much easier than the previous world but… David: My sister will never leave I’m sure
at Morgan Stanley so Morgan Stanley you have nothing to worry about. I’m sure my sister will never leave. And it’s not a criticism of her. She knows what she likes to do. She likes meeting new clients. She likes her office. It’s been on the same place for 25 years. She’s happy. But I would say wherever you are in life if
your soul is asking you to do more than you’re doing then listen to your soul because it
never goes away. Like, if you have a voice inside of you that
wants more, usually that doesn’t go away. Brad: Well, Jeff Bezos I think his famous
kind of ideology is regret minimization. He’s like, “I don’t want to live life
and be on my deathbed and have multiple regrets.” So, he’s lived it that way and he’s taking
a lot of risks. They worked out well for him but I think that’s
a good way to look at life. David: That’s finally why I wrote this book
because I was like if I don’t write this book, I’m going to regret it and if I don’t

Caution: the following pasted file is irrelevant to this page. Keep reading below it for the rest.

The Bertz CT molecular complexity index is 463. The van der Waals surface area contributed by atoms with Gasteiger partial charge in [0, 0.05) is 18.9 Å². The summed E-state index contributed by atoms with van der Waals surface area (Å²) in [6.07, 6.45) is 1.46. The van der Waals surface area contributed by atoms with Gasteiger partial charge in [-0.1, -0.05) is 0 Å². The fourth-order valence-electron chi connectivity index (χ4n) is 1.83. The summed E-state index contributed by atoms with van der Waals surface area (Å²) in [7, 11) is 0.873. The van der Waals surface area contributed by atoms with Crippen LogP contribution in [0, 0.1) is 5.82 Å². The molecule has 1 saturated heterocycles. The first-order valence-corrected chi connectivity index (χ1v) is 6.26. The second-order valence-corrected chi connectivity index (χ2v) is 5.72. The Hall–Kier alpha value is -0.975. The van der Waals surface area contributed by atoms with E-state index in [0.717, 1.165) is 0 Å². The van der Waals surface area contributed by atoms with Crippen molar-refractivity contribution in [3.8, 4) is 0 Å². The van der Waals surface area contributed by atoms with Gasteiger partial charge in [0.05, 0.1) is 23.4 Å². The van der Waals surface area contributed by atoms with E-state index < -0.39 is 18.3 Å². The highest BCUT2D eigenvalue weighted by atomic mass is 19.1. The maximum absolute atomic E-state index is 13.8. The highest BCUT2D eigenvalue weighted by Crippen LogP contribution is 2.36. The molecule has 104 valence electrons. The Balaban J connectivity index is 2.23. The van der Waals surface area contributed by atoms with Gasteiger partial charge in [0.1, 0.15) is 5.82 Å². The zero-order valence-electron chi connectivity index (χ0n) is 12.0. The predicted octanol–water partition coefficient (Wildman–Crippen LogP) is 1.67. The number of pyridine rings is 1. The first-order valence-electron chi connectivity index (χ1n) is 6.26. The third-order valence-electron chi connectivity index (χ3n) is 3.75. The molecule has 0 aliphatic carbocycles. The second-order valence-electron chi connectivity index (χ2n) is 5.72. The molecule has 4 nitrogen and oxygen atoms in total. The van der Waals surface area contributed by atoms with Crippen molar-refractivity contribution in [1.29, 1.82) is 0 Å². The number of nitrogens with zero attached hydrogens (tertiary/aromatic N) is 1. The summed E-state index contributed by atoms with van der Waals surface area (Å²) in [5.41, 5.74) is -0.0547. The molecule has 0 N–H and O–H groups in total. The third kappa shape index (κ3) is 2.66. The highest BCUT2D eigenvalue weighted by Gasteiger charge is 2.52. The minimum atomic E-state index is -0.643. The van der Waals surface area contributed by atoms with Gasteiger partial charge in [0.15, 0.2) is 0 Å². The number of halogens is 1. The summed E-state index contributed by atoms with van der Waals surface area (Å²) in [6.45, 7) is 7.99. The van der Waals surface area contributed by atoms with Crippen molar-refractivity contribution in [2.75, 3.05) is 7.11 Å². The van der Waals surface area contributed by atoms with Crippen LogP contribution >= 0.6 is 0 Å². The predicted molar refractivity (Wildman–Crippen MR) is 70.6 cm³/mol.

write the book soon, I’ll never write it. Brad: Yeah. Well, I’m glad you did it. It’s a great book. David: Thank you. Brad: So, let’s wrap. Thank you so much. I think round 2 was even better than the first
one. The first one is great. David: Well, it’s cool. It’s nice being face-to-face like this,
right? And you are like the first person here in
this organization that came to me to do a podcast. So, you were early on the podcast thing. Now, you’ve got a huge following. Brad: Yeah. Well, it’s get great guests on and it works
out well. So, thanks, my friend. Enjoy Italy. David: Yeah. Good to see you. Thank you very much. Brad: All right.

1 thought on “David Bach on The Latte Factor & Building a Sellable Practice

  • As an individual planning on getting into financial planning and starting their own firm at the same time, your channel has been crucial in providing information that isn't commonly found. Thank you so much for everything you've done and are doing, keep it up Brad!